There’s nothing wrong with wanting the best for your children and your grandchildren. Specifically, the best tools for them to succeed. Therefore, you might not bat an eye when a child or grandchild asks you for help to pay for college.
However, it’s important to know when to draw the line.
People tend to think of student loan debt as a problem only for 20-somethings. But, it’s becoming a financial scourge that spans generations. Government data from the U.S. Department of Education released last year found the amount of federal student loan debt held by Americans aged 50 and older grew by about $18 billion from 2017.
According to the Consumer Financial Protection Bureau, the number of American consumers ages 60 and older with student loan debt quadrupled between 2005 and 2015, jumping from 700,000 to 2.8 million. A majority of these older student loan borrowers (73%) are taking out loans to help pay for their child or grandchild’s education.
The fact is, college costs keep rising and many students can’t keep up. Older adults have increasingly stepped in to help. The most recent data from the Department of Education’s National Center for Education Statistics shows about two-thirds of federal parental loan borrowers (PLUS Loans) were taking loans out for undergraduate students who had reached their loan limit in their senior year.
Why older adults should avoid student loan debt
There are two common ways older borrowers try to help students: They take out a private or federal student loan in their own name and then gift it to a child or grandchild. Or, they co-sign a child or grandchild’s loan.
Taking on student debt later in life can be a dangerous retirement risk.
For one, unlike the students they’re trying to support, older adults typically won’t be working for much longer. In other words, they won’t be making money to simply pay off the loans. Once these borrowers enter retirement and are living on a fixed income, it becomes a challenge to allocate money to pay off the loans. Particularly, if they already have debts, such as a mortgage or auto loan. Additional debt makes older adults more financially vulnerable should they face a medical or other major emergency.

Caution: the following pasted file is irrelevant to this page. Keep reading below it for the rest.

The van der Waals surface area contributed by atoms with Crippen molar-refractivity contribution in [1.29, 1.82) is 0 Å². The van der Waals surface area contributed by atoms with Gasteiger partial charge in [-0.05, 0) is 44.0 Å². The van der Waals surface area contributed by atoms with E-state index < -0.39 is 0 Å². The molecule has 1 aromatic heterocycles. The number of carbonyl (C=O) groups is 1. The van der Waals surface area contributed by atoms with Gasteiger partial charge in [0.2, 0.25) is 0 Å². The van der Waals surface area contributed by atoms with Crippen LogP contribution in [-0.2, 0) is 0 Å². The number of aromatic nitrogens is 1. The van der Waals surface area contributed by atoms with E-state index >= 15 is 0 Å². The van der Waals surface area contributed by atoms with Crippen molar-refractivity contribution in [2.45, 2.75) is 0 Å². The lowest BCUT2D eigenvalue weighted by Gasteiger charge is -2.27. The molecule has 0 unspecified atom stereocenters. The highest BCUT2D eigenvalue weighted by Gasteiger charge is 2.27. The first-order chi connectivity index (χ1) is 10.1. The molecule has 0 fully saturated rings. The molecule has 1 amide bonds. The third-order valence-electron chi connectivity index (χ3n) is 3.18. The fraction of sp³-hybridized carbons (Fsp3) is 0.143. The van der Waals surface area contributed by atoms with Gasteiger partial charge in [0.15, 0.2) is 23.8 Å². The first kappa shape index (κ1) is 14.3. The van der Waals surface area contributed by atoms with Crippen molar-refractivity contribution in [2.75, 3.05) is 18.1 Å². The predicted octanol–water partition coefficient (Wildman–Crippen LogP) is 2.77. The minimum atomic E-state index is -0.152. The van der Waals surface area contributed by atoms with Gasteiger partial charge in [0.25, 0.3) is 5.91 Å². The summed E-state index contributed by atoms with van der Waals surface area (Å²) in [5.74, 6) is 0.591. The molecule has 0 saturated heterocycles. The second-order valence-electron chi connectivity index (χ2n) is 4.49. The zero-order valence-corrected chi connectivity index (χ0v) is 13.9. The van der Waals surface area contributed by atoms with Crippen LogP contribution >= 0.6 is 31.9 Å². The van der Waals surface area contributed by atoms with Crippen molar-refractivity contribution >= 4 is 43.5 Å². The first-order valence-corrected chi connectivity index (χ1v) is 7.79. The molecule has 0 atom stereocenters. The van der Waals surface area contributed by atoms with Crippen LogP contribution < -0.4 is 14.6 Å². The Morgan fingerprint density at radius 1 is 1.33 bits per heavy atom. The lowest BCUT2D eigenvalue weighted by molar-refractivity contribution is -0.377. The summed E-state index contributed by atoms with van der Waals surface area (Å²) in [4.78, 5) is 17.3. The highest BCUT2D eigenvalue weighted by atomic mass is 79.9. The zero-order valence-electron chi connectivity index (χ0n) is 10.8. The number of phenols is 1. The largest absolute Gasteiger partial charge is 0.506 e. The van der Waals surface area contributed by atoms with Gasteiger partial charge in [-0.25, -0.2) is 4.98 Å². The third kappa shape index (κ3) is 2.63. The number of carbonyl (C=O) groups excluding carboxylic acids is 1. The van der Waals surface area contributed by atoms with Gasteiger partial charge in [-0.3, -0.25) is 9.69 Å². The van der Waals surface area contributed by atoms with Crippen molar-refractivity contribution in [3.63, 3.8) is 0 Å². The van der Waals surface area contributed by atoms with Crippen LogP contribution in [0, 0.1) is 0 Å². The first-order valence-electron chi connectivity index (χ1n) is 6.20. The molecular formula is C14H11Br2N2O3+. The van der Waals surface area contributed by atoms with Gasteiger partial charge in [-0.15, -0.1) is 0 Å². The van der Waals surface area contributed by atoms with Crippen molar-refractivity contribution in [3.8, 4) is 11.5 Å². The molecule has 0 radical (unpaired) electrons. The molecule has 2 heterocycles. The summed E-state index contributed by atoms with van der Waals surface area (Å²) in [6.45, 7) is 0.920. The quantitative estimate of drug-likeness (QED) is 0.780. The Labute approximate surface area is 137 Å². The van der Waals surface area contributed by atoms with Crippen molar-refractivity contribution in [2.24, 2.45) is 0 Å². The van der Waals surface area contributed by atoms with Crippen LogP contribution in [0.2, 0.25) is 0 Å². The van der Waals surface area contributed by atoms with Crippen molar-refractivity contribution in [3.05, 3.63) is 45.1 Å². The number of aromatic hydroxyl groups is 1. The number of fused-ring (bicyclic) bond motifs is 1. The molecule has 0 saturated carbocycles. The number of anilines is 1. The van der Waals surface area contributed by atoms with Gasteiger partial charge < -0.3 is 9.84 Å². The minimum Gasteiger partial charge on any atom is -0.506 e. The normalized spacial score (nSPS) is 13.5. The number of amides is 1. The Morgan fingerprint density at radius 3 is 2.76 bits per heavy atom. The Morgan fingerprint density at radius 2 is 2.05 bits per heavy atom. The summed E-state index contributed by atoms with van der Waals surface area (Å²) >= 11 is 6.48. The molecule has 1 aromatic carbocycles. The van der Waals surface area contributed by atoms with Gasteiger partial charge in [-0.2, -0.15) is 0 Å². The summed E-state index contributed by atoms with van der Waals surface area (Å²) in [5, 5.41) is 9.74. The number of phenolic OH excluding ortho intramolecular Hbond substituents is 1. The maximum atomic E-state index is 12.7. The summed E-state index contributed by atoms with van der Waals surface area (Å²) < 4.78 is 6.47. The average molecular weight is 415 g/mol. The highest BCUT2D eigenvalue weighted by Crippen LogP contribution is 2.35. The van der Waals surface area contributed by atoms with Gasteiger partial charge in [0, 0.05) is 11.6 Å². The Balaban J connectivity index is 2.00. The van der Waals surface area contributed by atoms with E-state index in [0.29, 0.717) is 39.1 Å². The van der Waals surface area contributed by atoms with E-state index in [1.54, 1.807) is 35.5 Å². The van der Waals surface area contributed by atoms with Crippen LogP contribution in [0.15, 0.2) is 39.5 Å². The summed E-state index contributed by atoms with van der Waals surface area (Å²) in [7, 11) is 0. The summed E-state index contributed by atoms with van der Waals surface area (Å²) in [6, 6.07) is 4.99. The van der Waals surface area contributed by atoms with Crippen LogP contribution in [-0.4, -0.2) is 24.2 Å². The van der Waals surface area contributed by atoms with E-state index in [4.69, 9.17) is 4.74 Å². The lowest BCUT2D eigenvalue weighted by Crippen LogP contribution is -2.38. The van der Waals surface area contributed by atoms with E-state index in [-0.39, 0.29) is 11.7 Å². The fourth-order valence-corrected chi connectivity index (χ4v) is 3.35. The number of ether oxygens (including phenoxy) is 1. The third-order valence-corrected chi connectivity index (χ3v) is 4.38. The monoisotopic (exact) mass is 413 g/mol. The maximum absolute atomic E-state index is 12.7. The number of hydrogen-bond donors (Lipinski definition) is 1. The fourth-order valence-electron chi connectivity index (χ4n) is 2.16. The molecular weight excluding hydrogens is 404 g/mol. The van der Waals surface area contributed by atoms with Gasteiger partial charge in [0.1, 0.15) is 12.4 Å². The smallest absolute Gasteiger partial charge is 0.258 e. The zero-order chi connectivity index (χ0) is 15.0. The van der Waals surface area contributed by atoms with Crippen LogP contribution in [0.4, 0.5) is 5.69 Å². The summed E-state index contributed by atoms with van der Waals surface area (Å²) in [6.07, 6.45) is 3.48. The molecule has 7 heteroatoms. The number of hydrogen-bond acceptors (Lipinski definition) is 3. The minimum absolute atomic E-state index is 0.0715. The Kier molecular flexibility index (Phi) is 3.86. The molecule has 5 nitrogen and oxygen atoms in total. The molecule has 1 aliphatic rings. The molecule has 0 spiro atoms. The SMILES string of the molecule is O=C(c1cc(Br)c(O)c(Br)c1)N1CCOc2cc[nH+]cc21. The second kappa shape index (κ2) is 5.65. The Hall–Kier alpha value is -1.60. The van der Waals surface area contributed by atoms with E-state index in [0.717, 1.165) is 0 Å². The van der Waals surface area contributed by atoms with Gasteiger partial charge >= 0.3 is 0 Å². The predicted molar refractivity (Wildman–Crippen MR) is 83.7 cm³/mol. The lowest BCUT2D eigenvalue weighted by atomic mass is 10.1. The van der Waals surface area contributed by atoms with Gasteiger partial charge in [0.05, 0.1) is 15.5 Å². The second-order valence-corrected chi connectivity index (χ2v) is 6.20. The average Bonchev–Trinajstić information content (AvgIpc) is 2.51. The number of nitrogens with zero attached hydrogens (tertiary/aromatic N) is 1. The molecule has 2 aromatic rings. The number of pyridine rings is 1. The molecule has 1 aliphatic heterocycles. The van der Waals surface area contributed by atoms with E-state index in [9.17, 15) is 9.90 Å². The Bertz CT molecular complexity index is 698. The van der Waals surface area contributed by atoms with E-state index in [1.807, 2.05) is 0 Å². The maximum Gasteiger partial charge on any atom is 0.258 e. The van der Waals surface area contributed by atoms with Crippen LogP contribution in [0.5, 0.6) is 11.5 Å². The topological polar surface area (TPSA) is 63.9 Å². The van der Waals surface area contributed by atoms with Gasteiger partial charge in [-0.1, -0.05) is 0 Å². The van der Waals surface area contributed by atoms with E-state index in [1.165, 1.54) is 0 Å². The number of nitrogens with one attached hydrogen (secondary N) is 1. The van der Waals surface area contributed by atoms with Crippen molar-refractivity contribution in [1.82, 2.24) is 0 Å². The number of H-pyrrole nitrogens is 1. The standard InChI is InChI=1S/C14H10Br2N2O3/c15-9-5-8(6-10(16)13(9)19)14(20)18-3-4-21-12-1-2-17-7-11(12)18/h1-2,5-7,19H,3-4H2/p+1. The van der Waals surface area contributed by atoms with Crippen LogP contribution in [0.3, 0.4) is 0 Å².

Further, if you default on a federal student loan, the government could garnish your Social Security benefit.
How to help without taking out a loan or co-signing
There are several ways you can help without resorting to taking out a loan or acting as a co-signer.
The first place to look for student aid is scholarships. There are a wide variety of scholarships and grant programs out there. Use sites such as StudentScholarshipSearch.com and Fastweb.com to search for scholarships related to your student’s field of study, background and other attributes.
A 529 plan is a tax-advantaged investment account that can be used for college and other higher-education expenses. Think of it like a 401(k) or IRA for college. Your Advance Capital adviser can help set one up for you.
The savings in a 529 account can go toward tuition, books, and other education-related expenses at most accredited colleges and universities, U.S. vocational-technical schools, and eligible foreign institutions.
Keep in mind, funds distributed from a 529 plan can reduce a student’s eligibility for federal student aid.
Coverdell Education Savings Account (ESA)
A Coverdell ESA is a tax-deferred trust designed to help meet education expenses. Unlike 529 plans, contributions are tax-deferred. The beneficiary will pay taxes when they withdraw funds.
Like other trusts, funds will become available when beneficiaries reach a specified age. They can then use the money to meet any expense they want. However, similar to 529 plans, contributions may affect a student’s federal financial eligibility.
Above all, the best way to help fund a student’s education is to make it a goal in your financial plan. The sooner, the better. It can pay off to start planning at birth. Work with a financial adviser who can help determine what specific options may be best for you.